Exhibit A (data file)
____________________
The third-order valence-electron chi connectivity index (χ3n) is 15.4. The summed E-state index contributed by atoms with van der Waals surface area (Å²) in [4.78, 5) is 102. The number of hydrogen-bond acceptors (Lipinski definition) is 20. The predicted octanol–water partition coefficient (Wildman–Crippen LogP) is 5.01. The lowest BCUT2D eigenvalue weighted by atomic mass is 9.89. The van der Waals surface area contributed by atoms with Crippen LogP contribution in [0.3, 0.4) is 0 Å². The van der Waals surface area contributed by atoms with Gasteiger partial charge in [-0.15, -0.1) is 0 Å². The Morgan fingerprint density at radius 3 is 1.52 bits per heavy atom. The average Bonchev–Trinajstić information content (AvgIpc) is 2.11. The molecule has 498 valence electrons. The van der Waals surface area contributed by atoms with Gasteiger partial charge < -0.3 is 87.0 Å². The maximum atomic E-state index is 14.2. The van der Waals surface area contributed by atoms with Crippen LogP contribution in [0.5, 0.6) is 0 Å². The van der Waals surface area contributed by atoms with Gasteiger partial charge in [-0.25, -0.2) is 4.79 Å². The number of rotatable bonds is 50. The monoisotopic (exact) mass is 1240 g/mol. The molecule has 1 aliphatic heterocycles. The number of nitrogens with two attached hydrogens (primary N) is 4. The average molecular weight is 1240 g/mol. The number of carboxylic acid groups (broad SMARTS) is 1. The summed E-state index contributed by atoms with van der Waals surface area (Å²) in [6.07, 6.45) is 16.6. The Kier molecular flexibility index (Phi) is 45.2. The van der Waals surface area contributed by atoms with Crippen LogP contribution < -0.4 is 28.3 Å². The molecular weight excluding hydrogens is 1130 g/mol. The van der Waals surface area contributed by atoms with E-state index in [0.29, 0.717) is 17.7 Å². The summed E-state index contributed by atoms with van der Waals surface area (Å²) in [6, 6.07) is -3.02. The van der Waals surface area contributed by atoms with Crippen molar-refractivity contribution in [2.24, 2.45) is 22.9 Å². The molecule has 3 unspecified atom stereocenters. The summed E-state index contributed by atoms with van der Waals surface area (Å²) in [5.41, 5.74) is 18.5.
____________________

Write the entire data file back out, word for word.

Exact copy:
The third-order valence-electron chi connectivity index (χ3n) is 15.4. The summed E-state index contributed by atoms with van der Waals surface area (Å²) in [4.78, 5) is 102. The number of hydrogen-bond acceptors (Lipinski definition) is 20. The predicted octanol–water partition coefficient (Wildman–Crippen LogP) is 5.01. The lowest BCUT2D eigenvalue weighted by atomic mass is 9.89. The van der Waals surface area contributed by atoms with Crippen LogP contribution in [0.3, 0.4) is 0 Å². The van der Waals surface area contributed by atoms with Gasteiger partial charge in [-0.15, -0.1) is 0 Å². The Morgan fingerprint density at radius 3 is 1.52 bits per heavy atom. The average Bonchev–Trinajstić information content (AvgIpc) is 2.11. The molecule has 498 valence electrons. The van der Waals surface area contributed by atoms with Gasteiger partial charge < -0.3 is 87.0 Å². The maximum atomic E-state index is 14.2. The van der Waals surface area contributed by atoms with Crippen LogP contribution in [0.5, 0.6) is 0 Å². The van der Waals surface area contributed by atoms with Gasteiger partial charge in [-0.25, -0.2) is 4.79 Å². The number of rotatable bonds is 50. The monoisotopic (exact) mass is 1240 g/mol. The molecule has 1 aliphatic heterocycles. The number of nitrogens with two attached hydrogens (primary N) is 4. The average molecular weight is 1240 g/mol. The number of carboxylic acid groups (broad SMARTS) is 1. The summed E-state index contributed by atoms with van der Waals surface area (Å²) in [6.07, 6.45) is 16.6. The Kier molecular flexibility index (Phi) is 45.2. The van der Waals surface area contributed by atoms with Crippen LogP contribution < -0.4 is 28.3 Å². The molecular weight excluding hydrogens is 1130 g/mol. The van der Waals surface area contributed by atoms with E-state index in [0.29, 0.717) is 17.7 Å². The summed E-state index contributed by atoms with van der Waals surface area (Å²) in [6, 6.07) is -3.02. The van der Waals surface area contributed by atoms with Crippen molar-refractivity contribution in [2.24, 2.45) is 22.9 Å². The molecule has 3 unspecified atom stereocenters. The summed E-state index contributed by atoms with van der Waals surface area (Å²) in [5.41, 5.74) is 18.5.